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Wednesday 8 July 2009

Edwin Lutyens in south Cumbria

Sir Edwin Lutyens (29 March 1869 – 1 January 1944) was probably the most famous and respected British architect of his generation.

Through a long career he undertook a huge number of commissions throughout Britain and the Empire. Perhaps his most spectacular achievement was the design of New Delhi as the administrative centre of British India. However, back in Britain he also designed many country houses utilising firstly arts and crafts and then classical ideas in a very personal and recognisably English style.

In 1913-14 Lutyens was working in South Lakeland on the design for Abbey House, Barrow in Furness. This rather lovely building was built to provide guest accomodation for Vickers Ltd and a flat for the Managing Director, Sir James McKechnie and later Commander Craven RN. In 1951, having been acquired by Lancashire County Council, the house was adopted as an old people’s home and somewhat neglected. In 1984 it was sold and restored as an hotel.

Post 1918 the services of Lutyens, Herbert Baker and Reginald Blomfield were called upon by the Imperial War Graves Commission to create designs for the War Cemeteries that were being built throughout the world. Lutyens' most astonishing design of these years must be the Thiepval Memorial to the Missing of the Somme that bears the names of over 73000 British and South African dead from the Somme battles of 1916 to mid 1918 who have no known grave.

Pictured here with Blomfield's Cross, the memorial is a most remarkable creation. It is impossible to capture on a photograph its overwhelming sense of presence. To be with it, to experience its power, is a deeply moving experience.

Lutyens also contributed the altar-like Stone of Remembrance or Stone of Sacrifice that stands in every major British War Cemetery.

However even these iconic designs must be overshadowed by the The Cenotaph in Whitehall, London.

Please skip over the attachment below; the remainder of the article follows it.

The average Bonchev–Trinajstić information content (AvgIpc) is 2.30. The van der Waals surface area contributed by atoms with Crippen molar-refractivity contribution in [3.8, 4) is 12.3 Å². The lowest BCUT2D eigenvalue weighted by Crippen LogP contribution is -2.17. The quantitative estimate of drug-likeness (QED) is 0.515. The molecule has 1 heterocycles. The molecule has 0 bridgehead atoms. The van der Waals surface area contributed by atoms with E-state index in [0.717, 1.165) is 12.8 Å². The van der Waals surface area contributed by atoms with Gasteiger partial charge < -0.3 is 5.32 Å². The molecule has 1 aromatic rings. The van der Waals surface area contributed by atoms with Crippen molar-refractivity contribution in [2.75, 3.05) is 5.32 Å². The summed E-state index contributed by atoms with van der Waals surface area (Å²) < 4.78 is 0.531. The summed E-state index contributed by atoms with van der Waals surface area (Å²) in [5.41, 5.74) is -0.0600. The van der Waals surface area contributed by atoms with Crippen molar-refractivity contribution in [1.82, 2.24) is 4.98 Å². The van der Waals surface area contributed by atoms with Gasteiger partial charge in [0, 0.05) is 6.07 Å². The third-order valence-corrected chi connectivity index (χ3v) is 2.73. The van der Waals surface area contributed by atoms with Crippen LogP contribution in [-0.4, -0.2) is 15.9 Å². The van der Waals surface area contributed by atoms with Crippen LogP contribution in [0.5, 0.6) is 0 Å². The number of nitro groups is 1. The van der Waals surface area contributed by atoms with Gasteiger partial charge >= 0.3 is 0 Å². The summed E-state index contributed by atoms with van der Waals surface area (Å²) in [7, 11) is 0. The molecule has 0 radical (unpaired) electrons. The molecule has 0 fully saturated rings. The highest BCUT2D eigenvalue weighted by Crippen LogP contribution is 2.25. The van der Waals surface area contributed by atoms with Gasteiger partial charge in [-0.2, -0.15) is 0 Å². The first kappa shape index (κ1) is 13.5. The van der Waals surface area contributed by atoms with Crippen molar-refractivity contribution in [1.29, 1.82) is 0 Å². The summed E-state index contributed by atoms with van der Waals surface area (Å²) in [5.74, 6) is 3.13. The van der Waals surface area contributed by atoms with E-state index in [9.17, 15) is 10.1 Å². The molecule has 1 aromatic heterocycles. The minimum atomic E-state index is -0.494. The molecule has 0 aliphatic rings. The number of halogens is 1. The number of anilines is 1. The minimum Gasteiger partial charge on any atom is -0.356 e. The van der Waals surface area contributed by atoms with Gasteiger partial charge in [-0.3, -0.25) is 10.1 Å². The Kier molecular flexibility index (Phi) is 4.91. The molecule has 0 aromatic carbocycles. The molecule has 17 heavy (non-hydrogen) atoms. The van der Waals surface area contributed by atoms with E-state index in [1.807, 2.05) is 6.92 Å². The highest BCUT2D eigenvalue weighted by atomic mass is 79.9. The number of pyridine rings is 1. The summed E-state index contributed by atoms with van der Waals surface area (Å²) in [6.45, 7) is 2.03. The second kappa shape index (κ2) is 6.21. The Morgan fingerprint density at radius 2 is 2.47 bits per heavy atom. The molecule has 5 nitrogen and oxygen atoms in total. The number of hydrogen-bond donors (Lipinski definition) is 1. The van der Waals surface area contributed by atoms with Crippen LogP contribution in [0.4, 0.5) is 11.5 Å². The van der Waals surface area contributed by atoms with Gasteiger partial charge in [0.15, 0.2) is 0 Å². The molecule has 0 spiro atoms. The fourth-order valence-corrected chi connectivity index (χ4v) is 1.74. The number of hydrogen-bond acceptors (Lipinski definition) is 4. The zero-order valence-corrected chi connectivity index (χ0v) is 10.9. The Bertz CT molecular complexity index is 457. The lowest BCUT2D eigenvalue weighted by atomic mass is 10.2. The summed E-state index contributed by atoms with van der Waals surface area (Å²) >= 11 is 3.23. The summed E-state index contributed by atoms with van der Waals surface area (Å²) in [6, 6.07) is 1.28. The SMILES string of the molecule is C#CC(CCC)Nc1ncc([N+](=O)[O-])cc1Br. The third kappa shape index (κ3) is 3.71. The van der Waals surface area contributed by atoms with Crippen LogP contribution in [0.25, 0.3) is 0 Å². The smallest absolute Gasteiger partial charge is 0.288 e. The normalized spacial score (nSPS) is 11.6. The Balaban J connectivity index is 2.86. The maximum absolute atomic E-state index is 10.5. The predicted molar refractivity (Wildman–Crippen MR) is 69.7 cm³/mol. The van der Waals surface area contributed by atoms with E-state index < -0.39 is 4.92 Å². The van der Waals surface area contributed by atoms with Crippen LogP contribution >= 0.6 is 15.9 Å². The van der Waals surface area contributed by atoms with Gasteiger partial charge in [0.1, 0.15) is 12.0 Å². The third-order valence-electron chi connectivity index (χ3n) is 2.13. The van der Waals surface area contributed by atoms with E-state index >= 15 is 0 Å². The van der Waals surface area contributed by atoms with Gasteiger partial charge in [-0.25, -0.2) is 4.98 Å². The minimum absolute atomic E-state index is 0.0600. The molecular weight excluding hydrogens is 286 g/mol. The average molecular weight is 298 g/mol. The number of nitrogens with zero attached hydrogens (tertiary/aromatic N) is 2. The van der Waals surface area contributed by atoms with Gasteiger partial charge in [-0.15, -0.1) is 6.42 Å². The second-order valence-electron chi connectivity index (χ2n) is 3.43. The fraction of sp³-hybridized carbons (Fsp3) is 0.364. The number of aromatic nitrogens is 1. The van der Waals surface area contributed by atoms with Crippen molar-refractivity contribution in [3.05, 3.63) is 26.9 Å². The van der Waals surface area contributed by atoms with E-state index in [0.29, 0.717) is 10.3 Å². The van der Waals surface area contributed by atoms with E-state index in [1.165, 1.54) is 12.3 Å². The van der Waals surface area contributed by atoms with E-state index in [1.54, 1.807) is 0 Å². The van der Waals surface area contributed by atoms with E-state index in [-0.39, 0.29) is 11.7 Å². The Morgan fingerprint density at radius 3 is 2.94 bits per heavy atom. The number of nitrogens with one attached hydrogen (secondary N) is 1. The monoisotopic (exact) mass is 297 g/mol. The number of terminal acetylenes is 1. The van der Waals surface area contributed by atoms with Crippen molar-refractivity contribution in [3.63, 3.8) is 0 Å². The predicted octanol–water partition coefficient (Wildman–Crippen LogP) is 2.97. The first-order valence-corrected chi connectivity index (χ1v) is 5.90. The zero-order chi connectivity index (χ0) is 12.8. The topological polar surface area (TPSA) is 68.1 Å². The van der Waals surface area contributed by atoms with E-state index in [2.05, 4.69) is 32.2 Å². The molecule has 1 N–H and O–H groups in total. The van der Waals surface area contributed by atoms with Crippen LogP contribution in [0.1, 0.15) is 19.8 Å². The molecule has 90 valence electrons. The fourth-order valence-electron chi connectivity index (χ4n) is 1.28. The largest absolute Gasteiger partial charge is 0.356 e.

Using what one historian has described as,

rituals of social cohesion

it is the place where each November the British nation reafirms its debt to The Glorious Dead.

The design took less than six hours to complete......

Clearly Lutyens is a seminal figure not simply as an architect but a major player in the creation of the iconography and rituals of Remembrance in Britain. Thus it is quite poignant that vast numbers of people drive up to the west coast coast of Cumbria oblivious to the fact that they pass a fine example of Lutyens' work in the War Memorial at Muncaster.

It is a beautifully simple but elegant design with rather odd but successful proportions. I have no idea why Lutyens was appointed to design a memorial in this most secret corner of Lakeland. I guess it may be something to do with nearby Muncaster Castle, the ancient home of the Duff-Pennington family.

Since writing this post Tim Skelton, author of a new book on Lutyens & the Great War, has posted a most interesting comment.
Please do read it.


Tim Skelton said...

You are correct in linking this to Muncaster Castle. Lutyens seems to have had a number of discussions with Sir John Ramsden about work to the castle, which ultimately came to nothing. He did however design the war memorial as well as a tomb and memorial to Sir Josslyn Pennington in the local church. Lutyens was a frequent letter writer to his wife and one of his key letters in connection with the design of the Stone of Remembrance was written "In a train to Muncaster". If you are particularly interested in this you may not have seen my book "Lutyens and The Great War" which covers all of his work in this field.

Louis said...

Tim, thank you so much for this most interesting comment. After researching my posting on Lutyens I went to the CCC libraries website & ordered your book! I really do look forward to reading it. Do we up here have any other Lutyens memorials?